Generalization of line and polygon geometry is considered an edit task in other software and is therefore included in the pricier editing versions of the software. There are two types of generalizing to consider: smoothing and simplifying. Smoothing decreases small curves (e.g., a river that generally follows a single arc but has many sinuous curves along the way could be smoothed such that the smaller curves are eliminated for small scale visualization). Simplifying decreases the number of vertices along a line or polygon such that the lines become more jagged but are faster to load and render. Smoothing in QGIS must be performed by installing the Generalizer plugin or by using the v.generalize plugin in the Processing menu. The Generalizer plugin works on line features while the v.generalize plugin also works on polygons.
For simplifying, QGIS’s Simplify Geometries tool is found under the Vector menu in the Geometry Tools section and is easy to use. Tests showed that it will simplify 4 million vertices by 97% in approximately 13 seconds (shown below). Generalizing in QGIS is therefore very similar to generalizing in proprietary GIS.
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Analysts often string together a series of analyses together and want to test the resultant model out with different input datasets or different input parameters. This is fairly easy to do in both proprietary GIS software and with QGIS. In QGIS this capability is located in the graphical modeler, and while it does have some differences, it serves the same purpose and is flexible enough for even the most complicated models. Below is an example of a model from our Introduction to QGIS training course.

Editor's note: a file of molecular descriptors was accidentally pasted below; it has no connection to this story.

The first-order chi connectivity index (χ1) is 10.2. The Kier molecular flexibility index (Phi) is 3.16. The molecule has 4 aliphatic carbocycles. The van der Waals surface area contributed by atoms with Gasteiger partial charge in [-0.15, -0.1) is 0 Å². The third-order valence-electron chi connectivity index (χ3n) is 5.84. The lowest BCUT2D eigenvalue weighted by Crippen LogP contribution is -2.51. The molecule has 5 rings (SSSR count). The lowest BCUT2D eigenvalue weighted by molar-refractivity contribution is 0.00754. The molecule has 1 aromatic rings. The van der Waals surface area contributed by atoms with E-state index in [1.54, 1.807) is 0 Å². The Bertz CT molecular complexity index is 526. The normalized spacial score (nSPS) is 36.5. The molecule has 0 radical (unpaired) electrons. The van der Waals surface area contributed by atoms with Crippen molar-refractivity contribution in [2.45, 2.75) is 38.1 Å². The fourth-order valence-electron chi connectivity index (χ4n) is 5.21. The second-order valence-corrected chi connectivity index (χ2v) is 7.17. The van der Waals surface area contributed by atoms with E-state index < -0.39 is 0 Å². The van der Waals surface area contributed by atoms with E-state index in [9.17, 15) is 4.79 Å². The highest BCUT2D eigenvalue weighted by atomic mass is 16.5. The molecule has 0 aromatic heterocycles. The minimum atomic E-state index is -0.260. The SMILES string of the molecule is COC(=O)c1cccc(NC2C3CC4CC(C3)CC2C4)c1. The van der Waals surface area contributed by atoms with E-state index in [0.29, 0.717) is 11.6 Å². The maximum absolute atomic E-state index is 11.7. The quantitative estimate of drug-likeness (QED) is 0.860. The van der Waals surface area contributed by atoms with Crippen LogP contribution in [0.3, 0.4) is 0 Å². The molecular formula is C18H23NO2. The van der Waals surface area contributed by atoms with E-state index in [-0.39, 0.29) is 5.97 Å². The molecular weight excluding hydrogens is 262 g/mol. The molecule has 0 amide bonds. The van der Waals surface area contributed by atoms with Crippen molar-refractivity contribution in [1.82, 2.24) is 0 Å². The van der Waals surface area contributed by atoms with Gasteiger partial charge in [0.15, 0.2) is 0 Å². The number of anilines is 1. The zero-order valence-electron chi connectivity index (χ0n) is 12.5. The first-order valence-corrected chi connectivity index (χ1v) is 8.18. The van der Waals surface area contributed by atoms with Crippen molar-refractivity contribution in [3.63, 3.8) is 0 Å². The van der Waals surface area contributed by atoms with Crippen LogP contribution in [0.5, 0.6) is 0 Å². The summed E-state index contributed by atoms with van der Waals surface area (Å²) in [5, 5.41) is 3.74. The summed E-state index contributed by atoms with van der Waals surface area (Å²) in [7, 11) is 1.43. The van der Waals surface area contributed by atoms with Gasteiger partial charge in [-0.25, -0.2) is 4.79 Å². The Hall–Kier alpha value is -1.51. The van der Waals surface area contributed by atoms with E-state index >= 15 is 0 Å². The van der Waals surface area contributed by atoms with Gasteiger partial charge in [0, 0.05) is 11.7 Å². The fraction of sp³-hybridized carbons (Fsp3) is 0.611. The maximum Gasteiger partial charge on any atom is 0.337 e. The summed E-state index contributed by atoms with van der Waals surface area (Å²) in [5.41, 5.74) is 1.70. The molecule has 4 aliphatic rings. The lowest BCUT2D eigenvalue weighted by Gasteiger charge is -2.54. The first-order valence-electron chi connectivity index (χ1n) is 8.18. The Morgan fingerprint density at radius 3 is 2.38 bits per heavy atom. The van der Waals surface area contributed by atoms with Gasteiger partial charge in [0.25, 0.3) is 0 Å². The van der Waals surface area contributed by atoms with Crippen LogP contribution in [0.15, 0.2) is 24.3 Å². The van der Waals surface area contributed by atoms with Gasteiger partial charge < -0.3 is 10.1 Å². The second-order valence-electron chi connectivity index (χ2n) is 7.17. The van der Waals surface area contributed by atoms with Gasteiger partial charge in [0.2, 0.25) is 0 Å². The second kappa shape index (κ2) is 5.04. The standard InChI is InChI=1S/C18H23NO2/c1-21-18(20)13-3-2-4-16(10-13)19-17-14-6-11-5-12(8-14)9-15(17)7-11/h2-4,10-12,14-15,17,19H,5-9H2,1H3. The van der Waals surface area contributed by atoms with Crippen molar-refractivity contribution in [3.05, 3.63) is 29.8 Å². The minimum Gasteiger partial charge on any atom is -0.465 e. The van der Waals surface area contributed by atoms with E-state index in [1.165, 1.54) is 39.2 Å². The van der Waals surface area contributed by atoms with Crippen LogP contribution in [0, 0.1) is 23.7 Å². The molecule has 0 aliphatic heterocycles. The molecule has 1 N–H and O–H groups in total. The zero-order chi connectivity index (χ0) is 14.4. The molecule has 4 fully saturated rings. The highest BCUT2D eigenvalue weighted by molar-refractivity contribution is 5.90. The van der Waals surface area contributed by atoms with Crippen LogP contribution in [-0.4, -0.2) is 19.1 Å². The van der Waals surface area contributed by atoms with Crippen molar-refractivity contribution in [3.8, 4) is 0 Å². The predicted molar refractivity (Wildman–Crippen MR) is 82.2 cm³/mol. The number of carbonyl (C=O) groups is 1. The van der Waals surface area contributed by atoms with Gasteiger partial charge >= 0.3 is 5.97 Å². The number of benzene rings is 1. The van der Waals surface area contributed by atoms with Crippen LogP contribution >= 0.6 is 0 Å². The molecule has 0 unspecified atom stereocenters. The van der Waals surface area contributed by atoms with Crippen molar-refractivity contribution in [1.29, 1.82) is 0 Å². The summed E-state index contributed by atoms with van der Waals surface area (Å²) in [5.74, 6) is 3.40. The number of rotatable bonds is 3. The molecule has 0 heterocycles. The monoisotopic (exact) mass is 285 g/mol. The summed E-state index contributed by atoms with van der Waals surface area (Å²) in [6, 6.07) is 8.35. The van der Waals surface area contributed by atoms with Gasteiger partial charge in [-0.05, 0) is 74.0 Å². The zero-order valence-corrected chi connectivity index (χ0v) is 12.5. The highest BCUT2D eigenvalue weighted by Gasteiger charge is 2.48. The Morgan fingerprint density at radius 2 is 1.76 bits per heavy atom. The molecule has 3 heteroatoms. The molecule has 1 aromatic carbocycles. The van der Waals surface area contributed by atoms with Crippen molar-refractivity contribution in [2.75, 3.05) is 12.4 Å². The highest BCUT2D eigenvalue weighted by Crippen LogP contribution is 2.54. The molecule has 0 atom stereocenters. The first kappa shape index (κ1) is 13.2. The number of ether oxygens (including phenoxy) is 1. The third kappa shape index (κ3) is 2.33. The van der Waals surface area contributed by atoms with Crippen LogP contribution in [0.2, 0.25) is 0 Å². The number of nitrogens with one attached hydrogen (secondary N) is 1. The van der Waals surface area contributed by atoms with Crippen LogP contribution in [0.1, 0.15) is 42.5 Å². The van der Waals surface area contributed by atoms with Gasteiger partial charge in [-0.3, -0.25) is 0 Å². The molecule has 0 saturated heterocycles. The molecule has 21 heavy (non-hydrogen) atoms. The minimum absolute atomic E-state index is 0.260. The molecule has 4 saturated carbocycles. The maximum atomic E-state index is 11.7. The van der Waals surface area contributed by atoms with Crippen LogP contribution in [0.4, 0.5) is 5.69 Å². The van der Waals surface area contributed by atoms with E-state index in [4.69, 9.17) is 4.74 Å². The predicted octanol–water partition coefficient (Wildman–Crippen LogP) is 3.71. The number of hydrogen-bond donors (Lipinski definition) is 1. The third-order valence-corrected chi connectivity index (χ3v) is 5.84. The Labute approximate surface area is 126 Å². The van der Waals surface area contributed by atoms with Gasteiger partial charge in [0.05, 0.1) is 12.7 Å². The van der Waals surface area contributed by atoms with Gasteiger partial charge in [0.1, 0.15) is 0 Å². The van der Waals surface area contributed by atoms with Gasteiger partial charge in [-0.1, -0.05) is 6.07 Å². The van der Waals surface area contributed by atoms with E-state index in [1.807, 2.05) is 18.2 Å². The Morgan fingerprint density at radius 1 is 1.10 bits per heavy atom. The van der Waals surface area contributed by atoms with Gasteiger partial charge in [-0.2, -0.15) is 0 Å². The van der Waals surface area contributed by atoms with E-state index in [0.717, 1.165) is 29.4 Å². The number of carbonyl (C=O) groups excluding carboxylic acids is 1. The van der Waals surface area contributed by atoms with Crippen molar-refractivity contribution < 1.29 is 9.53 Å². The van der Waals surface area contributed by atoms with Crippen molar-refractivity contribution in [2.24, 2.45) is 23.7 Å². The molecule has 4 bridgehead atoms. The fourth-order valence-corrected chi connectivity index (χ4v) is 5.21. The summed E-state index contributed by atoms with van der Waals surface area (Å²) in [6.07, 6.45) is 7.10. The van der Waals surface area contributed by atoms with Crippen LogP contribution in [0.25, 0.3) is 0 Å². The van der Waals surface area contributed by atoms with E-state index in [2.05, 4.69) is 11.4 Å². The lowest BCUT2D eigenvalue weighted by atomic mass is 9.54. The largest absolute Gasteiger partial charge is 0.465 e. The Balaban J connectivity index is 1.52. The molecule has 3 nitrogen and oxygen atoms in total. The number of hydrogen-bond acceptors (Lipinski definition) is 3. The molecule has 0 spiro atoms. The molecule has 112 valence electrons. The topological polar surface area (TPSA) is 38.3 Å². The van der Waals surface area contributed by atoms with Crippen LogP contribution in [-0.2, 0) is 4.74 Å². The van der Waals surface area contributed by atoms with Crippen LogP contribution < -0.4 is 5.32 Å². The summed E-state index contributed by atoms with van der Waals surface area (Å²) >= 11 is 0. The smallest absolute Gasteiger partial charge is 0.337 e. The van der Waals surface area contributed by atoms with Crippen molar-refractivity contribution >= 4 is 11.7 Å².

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Hidden Gem: Frequency Statistics
Frequency statistics can now be calculated from polygon-raster overlays in QGIS. This capability was developed as part of our new QGIS for Analysts workshop, first presented at FOSS4G 2014. The script, called FrequencyStats.py, is located on the QGIS GitHub Scripts page. The Frequency Statistics process takes a vector layer and a raster layer as inputs and outputs a new copy of the vector layer with some additional attributes that provide information on the most-common and least-common raster values within the vector layer polygons, noted as MAJ for “majority” and MIN for “minority” respectively. It also creates a table output which gives a detailed breakdown of all the different raster values for each feature.
For the common analytical workflows discussed above, we’ve shown that QGIS works quite well. For a free software product it may even be surprising that it includes many analytical procedures that are usually thought of as advanced and priced accordingly. My conclusion from conducting these tests is that the analytical capabilities in QGIS are such that, as with visualization, cartography and editing, it can absolutely be considered a viable alternative to your current GIS software.
Reprinted with permission from the Boundless Blog.